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  • B Madjaros

Can Human Waste be Repurposed?

Updated: Jul 7, 2023

Human waste. Often seen as useless material that our body can’t squeeze more nutrients from. But what about other things? Today we will be looking at a few uses for the waste, faeces specifically, writes B Madjaros


This is one of the options. This is a slightly debatable use. It can be used for plant fertiliser but it does have a few downsides. For example, if a human is ill or sick, this will be transmitted into the faeces and therefore into the plants. If another human ingests this plant, they might get the same disease if eaten soon enough after. Although no research has been done on the matter, it appears that human sickness cannot live in plants. Viruses from the digestive system, which should be the only ones getting into the compost, live for 2 months. It’s important to give three clear months before plants are harvested.

But what if the viruses mutate like Covid-19? Well, according to scientists, the coronavirus was in an obscure cave living in bats for millions of years to be able to jump to humans. First, the viruses would have to come into contact with the host ( plant), and then they would have to evolve, all the protein “keys” would have to mutate soon enough so that the virus doesn’t die. This is unlikely. But how would toilets have to be changed to accommodate this change and how would it happen?

Toilet issues

One option if this becomes the world normal, the toilets would have to be a pit so someone can collect the faeces easier. Another drawback for compost collection is the smell. But there are ways to neutralise the smell. According to cleaning expert Lily Cameron, if you place baking soda (a common baking ingredient) or white vinegar (a cooking ingredient) in the room, it will absorb the smell. And if you want to do it at home the composter won’t smell at all! You just need to add sawdust to absorb the smell and if you add other normal composter ingredients it will smell like normal as the poo contains nitrogen and the wood will absorb it.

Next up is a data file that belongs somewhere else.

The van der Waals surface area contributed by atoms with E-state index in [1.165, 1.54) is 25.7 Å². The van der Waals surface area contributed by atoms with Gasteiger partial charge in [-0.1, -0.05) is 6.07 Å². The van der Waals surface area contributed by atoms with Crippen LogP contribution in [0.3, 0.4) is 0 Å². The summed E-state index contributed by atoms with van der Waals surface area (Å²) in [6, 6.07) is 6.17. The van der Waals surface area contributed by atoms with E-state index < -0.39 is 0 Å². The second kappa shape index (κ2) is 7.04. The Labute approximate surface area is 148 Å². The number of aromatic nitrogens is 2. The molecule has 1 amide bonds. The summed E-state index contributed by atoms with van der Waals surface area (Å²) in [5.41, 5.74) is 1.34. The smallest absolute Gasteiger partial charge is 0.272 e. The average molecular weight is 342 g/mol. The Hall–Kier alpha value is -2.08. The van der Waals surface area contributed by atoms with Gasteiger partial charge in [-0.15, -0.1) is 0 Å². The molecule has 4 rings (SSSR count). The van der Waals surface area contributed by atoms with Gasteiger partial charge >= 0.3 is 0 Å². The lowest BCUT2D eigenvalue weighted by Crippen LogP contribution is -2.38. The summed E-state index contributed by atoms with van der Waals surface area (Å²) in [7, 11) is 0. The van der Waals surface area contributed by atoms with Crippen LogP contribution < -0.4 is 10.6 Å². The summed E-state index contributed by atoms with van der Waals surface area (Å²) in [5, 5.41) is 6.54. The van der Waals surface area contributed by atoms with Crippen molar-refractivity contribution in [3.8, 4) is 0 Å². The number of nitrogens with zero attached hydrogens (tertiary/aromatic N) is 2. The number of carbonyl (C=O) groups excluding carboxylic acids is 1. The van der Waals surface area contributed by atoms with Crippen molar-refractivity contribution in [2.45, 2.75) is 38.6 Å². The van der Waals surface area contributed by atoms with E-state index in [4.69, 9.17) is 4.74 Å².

But now that we have looked at faeces, what about urine? Well, it turns out it can also be used for fertiliser. Worldwide, 80% of urine flushed down the toilet isn’t treated and harms nature. But how can we use it if it is harmful to nature? Well, much like faeces, it becomes harmful when in contact with water and is rich with phosphorus, nitrogen and potassium which is amazing for plants but harms ocean life which is where it is dumped after it is “treated”. Urine traps can be made for toilets which store the urine aside before it gets wet in a container that you could pour on your plants!

"You can extract the sulphur from urine to make matches and gunpowder!"

Building Bricks

Urine and poo can also be used to build! Surprisingly enough if you use a urine trap again to get some urine in the toilet and add ureolytic bacteria and some sand that isn’t that stuck together. The bacteria isn’t good for humans but it won't make you ill. It will make a chemical called urease. This chemical will break down the urine and make calcium carbonate which is used in cement. The longer you leave it, the stronger it will get. But what about faeces? Well, when adding 25% of sewage waste into the brick it reached a 35.5 resistance of MPa with the minimum deemed acceptable for housing being 5MPa.

Brain Experiments & other

Yes. This is useful. There are a few cells shed from the kidney in urine. Scientists have found a way to turn them into stem cells. Stem cells with a little bit of effort can be turned into any cell from the animal which the stem cell came from. Scientists have made neurons (brain cells) from these stem cells and implanted them into (animal experimentation warning) baby mice. They have found that they do not form any tumours which would be almost certainly fatal if there were tumours. They even worked functionally fine and took half the time to grow!


I think today we have learnt a lot about human waste not being waste after all. In fact we are being wasteful by throwing it away. What is your favourite use for it, and why? For me the stem cells are the best.


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